Operating a small business is full of these little moments. A new technology arrives, a new hot thing hits the market, a new method and design supposedly changes everything – there’s is always something going on. There is always something that reminds me of this personal computer stuffed with an operating system that is now the equivalent of a dinosaur in computer science. It operated binary. Its users understood it and adapted to the system. It is because of this simplicity, running one application at a time, deep focus on one thing at a time, loading one graphic at a time, that I could feel some fascination when I experienced it. Certainly being a kid helped too. Nowadays, we don’t allow ourselves to follow this binary code. I find myself not quite zero and not quite one. Yet, I found it helps me to have execution days where I ruthlessly follow the binary code. My startup is still in the first dates phase with prospective clients. We know about each other because I run an aggressive marketing model. We understand how beneficial a partnership could be because I detail our process in-depth and tailored to a client’s needs. But we tend to dance around with details and minutia daring each other to make the first move. Don’t allow yourself to be in between two things. Once all required details have been shared, it is time to sign or move on. Establish execution days that start early in the morning and end late in the day. Compartmentalize each task back-to-back without breaks. Allow yourself to be all zero or all one.

This post originated on my substack Codifying Chaos.

Thoughts On Incorporation

For whom the taxman calls, all cash dissolves.

In the silicon valley startup scene, it is a cardinal rule to incorporate your business as a c-corp. Carolynn Levy gave an excellent overview of the legal mechanics for startups at YCombinator. Arguably, the flexibility around equity makes a c-corp structure worthwhile, but as an early-phase entrepreneur, I asked myself if I really needed outside capital and whether I’d want to take it. It is tempting to accept venture capital to ease cash flow worries. Indeed, it helps to hire talented people to build an awesome product much faster. But, I felt, that venture capital isn’t the right choice for my business and my particular ambitions at this stage. As a founder, it is crucial to weigh your existing runway, the freedom that comes with it, and the products you can (reasonably) ship and sell before you reach to end of it against the influx of outside capital tied to terms and conditions.

After doing my typical due diligence on the various different business structures available from b-corp, c-corp, s-corp, limited liability company, and limited liability partnership, I eventually landed on the LLC structure. Vacation and short-term rental management is arguably a service-oriented business. It isn’t capital intensive, requires a large workforce, or must scale expeditiously. The type of product offered by Cedar Bay Group revolves around account management, which has been done before, scaled before, and failed before. Hence it is predictable. It is secondary in nature. Product-market fit or rather service-market fit is arguably easier to test at a vacation rental management startup by generating a lead, selling a client on your idea, and taking a cut from the gross-booking value that is reflected in your bank account. This can be done in a heartbeat without any technology or equipment.

Maybe this all circles back to sales is king. Preserving cash flow by generating sales early on is a prime objective. I have a strong preference to be frugal, yet as efficient as I need to be, but nothing more. An LLC allows pass-through taxation which means the company’s profit and losses pass through each member’s individual tax return. Its liability protection is sufficient for an early-stage startup. Low cost, a minimal administrative effort to maintain, and ease of setup are other benefactors that influenced my decision to form an LLC. To form the LLC, I used Northwest Registered Agents. It was a flawless, fast experience in addition to secure personal privacy that is unavailable if formed without a registered agent.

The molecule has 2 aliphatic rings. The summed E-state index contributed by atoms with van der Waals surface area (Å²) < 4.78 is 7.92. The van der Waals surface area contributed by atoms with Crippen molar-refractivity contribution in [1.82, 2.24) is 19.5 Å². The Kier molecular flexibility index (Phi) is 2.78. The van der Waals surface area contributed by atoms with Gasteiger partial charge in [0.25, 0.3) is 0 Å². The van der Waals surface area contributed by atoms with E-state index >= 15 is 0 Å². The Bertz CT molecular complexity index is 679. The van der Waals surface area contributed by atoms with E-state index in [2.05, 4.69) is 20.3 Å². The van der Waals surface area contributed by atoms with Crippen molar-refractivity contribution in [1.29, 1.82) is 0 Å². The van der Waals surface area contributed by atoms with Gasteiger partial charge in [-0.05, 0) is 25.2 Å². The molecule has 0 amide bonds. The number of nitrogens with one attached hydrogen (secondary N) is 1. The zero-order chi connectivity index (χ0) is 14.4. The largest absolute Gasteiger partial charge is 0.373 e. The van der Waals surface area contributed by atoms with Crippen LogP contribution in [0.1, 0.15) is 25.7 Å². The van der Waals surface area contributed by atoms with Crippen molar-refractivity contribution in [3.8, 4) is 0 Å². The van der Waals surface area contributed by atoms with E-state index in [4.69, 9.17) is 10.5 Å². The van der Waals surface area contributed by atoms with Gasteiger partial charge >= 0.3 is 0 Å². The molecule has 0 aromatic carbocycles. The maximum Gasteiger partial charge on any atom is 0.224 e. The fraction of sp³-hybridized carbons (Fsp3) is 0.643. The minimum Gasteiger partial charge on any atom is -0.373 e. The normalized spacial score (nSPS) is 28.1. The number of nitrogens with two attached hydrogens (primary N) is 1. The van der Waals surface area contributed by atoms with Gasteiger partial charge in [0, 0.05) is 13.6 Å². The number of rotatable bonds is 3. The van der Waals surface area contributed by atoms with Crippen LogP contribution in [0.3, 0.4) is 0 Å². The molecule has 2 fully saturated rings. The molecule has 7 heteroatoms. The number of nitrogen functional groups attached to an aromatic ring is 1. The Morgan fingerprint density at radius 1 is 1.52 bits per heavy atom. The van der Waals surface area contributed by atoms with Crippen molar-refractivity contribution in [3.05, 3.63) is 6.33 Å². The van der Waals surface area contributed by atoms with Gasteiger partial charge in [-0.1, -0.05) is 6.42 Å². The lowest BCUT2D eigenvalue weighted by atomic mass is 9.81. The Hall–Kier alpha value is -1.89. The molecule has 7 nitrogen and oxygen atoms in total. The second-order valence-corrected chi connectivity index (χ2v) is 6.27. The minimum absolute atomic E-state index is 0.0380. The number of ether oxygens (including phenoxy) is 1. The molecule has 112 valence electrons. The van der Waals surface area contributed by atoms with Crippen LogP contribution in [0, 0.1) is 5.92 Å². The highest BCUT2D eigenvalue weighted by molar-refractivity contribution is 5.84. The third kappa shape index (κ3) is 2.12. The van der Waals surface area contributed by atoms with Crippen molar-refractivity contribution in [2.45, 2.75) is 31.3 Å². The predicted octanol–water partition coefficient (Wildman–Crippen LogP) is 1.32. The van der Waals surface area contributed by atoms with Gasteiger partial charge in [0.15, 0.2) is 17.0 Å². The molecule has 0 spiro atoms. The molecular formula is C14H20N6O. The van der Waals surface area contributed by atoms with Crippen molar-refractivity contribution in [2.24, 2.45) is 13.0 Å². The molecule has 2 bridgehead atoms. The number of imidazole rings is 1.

Whatever your thoughts on incorporation are it is reasonable to talk to a lawyer or accountant beforehand. Choose the most optimal structure based on facts rooted in reality, not based on wishful thinking about the future.

This post originated on my substack Codifying Chaos.

Focus (Your Success Depends On It)

If you’re not building your product, you need to be selling it. Time is the only commodity that is not negotiable. Focus utilizes time. Discipline secures execution.

Starting a business can be a daunting experience. Simple administrative tasks can become black holes that relentlessly and silently suck up your time and energy. Before you know it, the day’s gone. When I started out, I found myself “at work” in front of my laptop for about ten hours per day, but the actual required daily tasks weren’t moving at the desired speed. How can this be? So, let’s talk about focus in relation to time.

The job of a founder can be compared to that of an air traffic controller minus the risk of placing human lives at risk. From the outside, it appears to be toxic chaos. From the inside, it can certainly feel like chaotic toxins infecting your mind and body, but in reality, it is more like an opera: managing multiple conflicting tasks at once resembles the theatric elements. Conducting calculated, frugal spending resembles the music. Once the music stops, the show’s over. It all happens at various speeds. Some days are incredibly busy. Others are credibly busy. For example, I found myself preparing a typical hour of my day that looked like this:

  1. 8:00-8:25 = Ideate Occupancy Model
  2. 8:25-8:40 = Write/Test Occupancy Model
  3. 8:40-9:00 = Coffee/Toilet Break

In reality, I would start ideating for about ten minutes, encounter a problem, research the problem for about twenty minutes, encounter another problem or twelve, and continue to research for about twenty minutes, only to realize that I lost almost an hour with research that does not contribute to the core product. Arguably, some problems need to be thoroughly researched, but I argue that shouldn’t take place during the ideation phase. It’s the sacred phase where your creative juices need to be flowin’ and growin’ your business. Always be mindful of the time and how you use it.